# efficiency with functional programming

Given an array of integers and value I was trying to find out how much nearer is the value from either of the ends if it is present in the array. And thereby create a map. I tried solving it using immutable data maps and in a functional way but it is very inefficient from computation perspective compared to what it would be if I write in imperative way(java way). I believe that it is due to my incomplete understanding of functional style of coding rather than inherent difference between the styles.

``````val typeSum = 8
val data = List(2,3,4,5,2,3)
val dogTimes:scala.collection.mutable.Map[Int,Int] = scala.collection.mutable.Map() withDefaultValue(-1);
for ( x <- 1 to (data.length)/2 ){
if (dogTimes(data(x-1)) > x || dogTimes(data(x-1)) < 0) dogTimes(data(x-1)) = x;
}
for( x <- (data.length/2 + 1) to data.length ){
if (dogTimes(data(x-1)) > (data.length - x)|| dogTimes(data(x-1)) < 0)
dogTimes(data(x-1)) = data.length - x+1;
}
if (typeSum%2 ==0) dogTimes(typeSum/2) = -1
``````

This is the code I could wrote in functional style and is slower than the above code. How do I improve the following code to increase the efficiency?

``````val tempDogTimes = data.zipWithIndex groupBy(_._1) mapValues(w =>
val dogTimes = collection.mutable.Map[Int,Double]() ++= tempDogTimes
if (typeSum%2 ==0) dogTimes(typeSum/2) = -1
``````

Note: This is part of a problem I submitted for a contest and imperative code got accepted while the next one gave time exceeded error.

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Why are you creating a map twice in the functional version? I mean, you have a map in `tempDogTimes`, and then you create another map in `dogTimes` from the first one. Why? – Daniel C. Sobral Feb 21 '14 at 5:32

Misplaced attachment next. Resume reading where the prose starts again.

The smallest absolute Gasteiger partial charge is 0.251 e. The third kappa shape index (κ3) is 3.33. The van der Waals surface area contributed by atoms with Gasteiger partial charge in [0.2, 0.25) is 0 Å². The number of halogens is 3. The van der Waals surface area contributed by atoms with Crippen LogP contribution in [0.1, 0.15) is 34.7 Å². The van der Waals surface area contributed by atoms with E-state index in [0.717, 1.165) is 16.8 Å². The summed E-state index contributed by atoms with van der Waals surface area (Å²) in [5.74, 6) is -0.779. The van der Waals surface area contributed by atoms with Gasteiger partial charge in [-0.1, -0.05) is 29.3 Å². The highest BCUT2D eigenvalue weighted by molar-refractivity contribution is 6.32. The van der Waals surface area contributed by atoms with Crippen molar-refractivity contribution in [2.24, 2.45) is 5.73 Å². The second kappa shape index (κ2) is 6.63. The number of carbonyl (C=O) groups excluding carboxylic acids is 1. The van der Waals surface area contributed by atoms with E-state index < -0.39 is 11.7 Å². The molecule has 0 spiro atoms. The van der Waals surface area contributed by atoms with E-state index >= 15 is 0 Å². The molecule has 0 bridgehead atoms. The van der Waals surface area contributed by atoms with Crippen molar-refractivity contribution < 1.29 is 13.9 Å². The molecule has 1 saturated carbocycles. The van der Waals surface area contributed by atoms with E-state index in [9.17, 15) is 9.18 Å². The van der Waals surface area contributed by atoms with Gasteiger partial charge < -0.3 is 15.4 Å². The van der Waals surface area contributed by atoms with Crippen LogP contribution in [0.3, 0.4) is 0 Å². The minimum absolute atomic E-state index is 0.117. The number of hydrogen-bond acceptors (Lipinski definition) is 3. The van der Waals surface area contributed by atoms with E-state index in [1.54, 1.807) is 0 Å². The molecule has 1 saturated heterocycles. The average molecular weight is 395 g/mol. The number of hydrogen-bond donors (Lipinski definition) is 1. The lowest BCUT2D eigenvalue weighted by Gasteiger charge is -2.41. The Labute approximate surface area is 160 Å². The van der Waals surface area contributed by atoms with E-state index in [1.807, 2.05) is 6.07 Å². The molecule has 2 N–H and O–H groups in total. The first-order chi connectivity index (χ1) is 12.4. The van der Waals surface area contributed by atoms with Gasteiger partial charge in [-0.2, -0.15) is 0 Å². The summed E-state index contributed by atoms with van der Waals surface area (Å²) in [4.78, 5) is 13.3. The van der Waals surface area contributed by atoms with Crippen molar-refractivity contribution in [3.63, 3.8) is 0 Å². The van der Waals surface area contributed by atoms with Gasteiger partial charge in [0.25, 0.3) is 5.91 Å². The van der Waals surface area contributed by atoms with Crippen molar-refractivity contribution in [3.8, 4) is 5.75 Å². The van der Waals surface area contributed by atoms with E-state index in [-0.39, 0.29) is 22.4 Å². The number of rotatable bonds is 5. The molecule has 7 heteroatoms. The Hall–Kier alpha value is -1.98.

@DanielC.Sobral I need to remove typeSum/2 key from the map which is not possible in immutable map. – user2012953 Feb 21 '14 at 5:57
Actually, you could create a new immutable map with the value overridden -- that uses structural sharing, which is the whole point of persistent immutable data structures. – Daniel C. Sobral Feb 21 '14 at 16:13
You are mistaken about not being able to remove keys. See here for example. – Daniel C. Sobral Feb 22 '14 at 1:05

Let me rub the sleep from my eyes. You want to walk the list from either end, recording the first time you see each element, right?

``````scala> val data = List(2,3,4,5,2,3)
data: List[Int] = List(2, 3, 4, 5, 2, 3)

scala> val is = ((data take (data.size / 2)), (data drop (data.size / 2)).reverse).zipped
is: scala.runtime.Tuple2Zipped[Int,List[Int],Int,List[Int]] = scala.runtime.Tuple2Zipped@72cf531c